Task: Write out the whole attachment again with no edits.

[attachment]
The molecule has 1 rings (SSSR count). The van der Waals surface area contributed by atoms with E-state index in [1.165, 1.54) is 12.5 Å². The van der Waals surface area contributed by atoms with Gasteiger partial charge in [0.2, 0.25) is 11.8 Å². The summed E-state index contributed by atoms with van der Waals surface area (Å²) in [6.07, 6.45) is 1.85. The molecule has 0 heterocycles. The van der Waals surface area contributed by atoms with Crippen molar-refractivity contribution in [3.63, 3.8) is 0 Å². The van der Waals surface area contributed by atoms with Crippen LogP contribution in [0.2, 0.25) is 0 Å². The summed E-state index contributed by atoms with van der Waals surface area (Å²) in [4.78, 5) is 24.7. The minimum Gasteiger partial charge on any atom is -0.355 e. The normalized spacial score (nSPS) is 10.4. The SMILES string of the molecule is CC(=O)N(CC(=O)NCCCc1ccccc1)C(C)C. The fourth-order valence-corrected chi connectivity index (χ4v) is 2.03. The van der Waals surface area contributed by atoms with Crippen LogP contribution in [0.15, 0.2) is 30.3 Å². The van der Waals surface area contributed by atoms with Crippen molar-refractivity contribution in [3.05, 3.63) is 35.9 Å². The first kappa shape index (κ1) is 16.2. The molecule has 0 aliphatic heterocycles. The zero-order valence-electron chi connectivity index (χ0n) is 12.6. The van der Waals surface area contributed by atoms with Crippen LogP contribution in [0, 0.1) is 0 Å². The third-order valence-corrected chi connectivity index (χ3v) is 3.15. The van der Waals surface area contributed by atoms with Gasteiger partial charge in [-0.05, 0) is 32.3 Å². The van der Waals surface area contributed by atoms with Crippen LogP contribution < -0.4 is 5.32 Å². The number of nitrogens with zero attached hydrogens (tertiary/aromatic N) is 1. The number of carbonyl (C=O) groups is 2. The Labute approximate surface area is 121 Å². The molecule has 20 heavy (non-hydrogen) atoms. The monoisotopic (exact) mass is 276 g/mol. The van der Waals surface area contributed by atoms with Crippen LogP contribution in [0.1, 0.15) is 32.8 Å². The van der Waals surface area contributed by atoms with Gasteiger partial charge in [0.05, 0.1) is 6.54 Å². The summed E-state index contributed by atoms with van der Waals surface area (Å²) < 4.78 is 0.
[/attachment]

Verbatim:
The molecule has 1 rings (SSSR count). The van der Waals surface area contributed by atoms with E-state index in [1.165, 1.54) is 12.5 Å². The van der Waals surface area contributed by atoms with Gasteiger partial charge in [0.2, 0.25) is 11.8 Å². The summed E-state index contributed by atoms with van der Waals surface area (Å²) in [6.07, 6.45) is 1.85. The molecule has 0 heterocycles. The van der Waals surface area contributed by atoms with Crippen molar-refractivity contribution in [3.63, 3.8) is 0 Å². The van der Waals surface area contributed by atoms with Crippen LogP contribution in [0.2, 0.25) is 0 Å². The summed E-state index contributed by atoms with van der Waals surface area (Å²) in [4.78, 5) is 24.7. The minimum Gasteiger partial charge on any atom is -0.355 e. The normalized spacial score (nSPS) is 10.4. The SMILES string of the molecule is CC(=O)N(CC(=O)NCCCc1ccccc1)C(C)C. The fourth-order valence-corrected chi connectivity index (χ4v) is 2.03. The van der Waals surface area contributed by atoms with Crippen LogP contribution in [0.15, 0.2) is 30.3 Å². The van der Waals surface area contributed by atoms with Crippen molar-refractivity contribution in [3.05, 3.63) is 35.9 Å². The first kappa shape index (κ1) is 16.2. The molecule has 0 aliphatic heterocycles. The zero-order valence-electron chi connectivity index (χ0n) is 12.6. The van der Waals surface area contributed by atoms with Crippen LogP contribution in [0, 0.1) is 0 Å². The third-order valence-corrected chi connectivity index (χ3v) is 3.15. The van der Waals surface area contributed by atoms with Gasteiger partial charge in [-0.05, 0) is 32.3 Å². The van der Waals surface area contributed by atoms with Crippen LogP contribution < -0.4 is 5.32 Å². The number of nitrogens with zero attached hydrogens (tertiary/aromatic N) is 1. The number of carbonyl (C=O) groups is 2. The Labute approximate surface area is 121 Å². The molecule has 20 heavy (non-hydrogen) atoms. The monoisotopic (exact) mass is 276 g/mol. The van der Waals surface area contributed by atoms with Crippen LogP contribution in [0.1, 0.15) is 32.8 Å². The van der Waals surface area contributed by atoms with Gasteiger partial charge in [0.05, 0.1) is 6.54 Å². The summed E-state index contributed by atoms with van der Waals surface area (Å²) < 4.78 is 0.